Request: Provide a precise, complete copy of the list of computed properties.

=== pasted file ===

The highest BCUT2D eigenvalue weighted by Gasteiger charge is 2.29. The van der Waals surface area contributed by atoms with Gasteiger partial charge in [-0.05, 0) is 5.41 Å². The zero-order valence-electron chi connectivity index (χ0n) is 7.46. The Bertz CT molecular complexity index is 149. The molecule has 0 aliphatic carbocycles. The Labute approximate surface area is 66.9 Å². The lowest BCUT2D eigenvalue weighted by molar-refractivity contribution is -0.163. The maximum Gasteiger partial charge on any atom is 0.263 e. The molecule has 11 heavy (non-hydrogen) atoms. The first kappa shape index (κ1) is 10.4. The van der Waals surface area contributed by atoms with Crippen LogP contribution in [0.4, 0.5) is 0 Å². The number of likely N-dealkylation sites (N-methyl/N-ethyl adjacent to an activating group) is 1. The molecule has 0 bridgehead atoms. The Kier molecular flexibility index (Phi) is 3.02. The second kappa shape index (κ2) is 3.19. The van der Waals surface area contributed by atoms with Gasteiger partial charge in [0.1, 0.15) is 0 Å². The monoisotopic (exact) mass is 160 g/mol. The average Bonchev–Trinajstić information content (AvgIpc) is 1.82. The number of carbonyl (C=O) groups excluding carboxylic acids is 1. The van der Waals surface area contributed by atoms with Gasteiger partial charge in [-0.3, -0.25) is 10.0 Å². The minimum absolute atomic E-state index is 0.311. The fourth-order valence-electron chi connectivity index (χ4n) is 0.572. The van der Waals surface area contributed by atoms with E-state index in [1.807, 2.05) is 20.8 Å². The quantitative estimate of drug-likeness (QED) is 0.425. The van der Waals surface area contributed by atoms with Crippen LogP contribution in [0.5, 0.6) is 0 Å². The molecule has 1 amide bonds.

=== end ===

The highest BCUT2D eigenvalue weighted by Gasteiger charge is 2.29. The van der Waals surface area contributed by atoms with Gasteiger partial charge in [-0.05, 0) is 5.41 Å². The zero-order valence-electron chi connectivity index (χ0n) is 7.46. The Bertz CT molecular complexity index is 149. The molecule has 0 aliphatic carbocycles. The Labute approximate surface area is 66.9 Å². The lowest BCUT2D eigenvalue weighted by molar-refractivity contribution is -0.163. The maximum Gasteiger partial charge on any atom is 0.263 e. The molecule has 11 heavy (non-hydrogen) atoms. The first kappa shape index (κ1) is 10.4. The van der Waals surface area contributed by atoms with Crippen LogP contribution in [0.4, 0.5) is 0 Å². The number of likely N-dealkylation sites (N-methyl/N-ethyl adjacent to an activating group) is 1. The molecule has 0 bridgehead atoms. The Kier molecular flexibility index (Phi) is 3.02. The second kappa shape index (κ2) is 3.19. The van der Waals surface area contributed by atoms with Gasteiger partial charge in [0.1, 0.15) is 0 Å². The monoisotopic (exact) mass is 160 g/mol. The average Bonchev–Trinajstić information content (AvgIpc) is 1.82. The number of carbonyl (C=O) groups excluding carboxylic acids is 1. The van der Waals surface area contributed by atoms with Gasteiger partial charge in [-0.3, -0.25) is 10.0 Å². The minimum absolute atomic E-state index is 0.311. The fourth-order valence-electron chi connectivity index (χ4n) is 0.572. The van der Waals surface area contributed by atoms with E-state index in [1.807, 2.05) is 20.8 Å². The quantitative estimate of drug-likeness (QED) is 0.425. The van der Waals surface area contributed by atoms with Crippen LogP contribution in [0.5, 0.6) is 0 Å². The molecule has 1 amide bonds.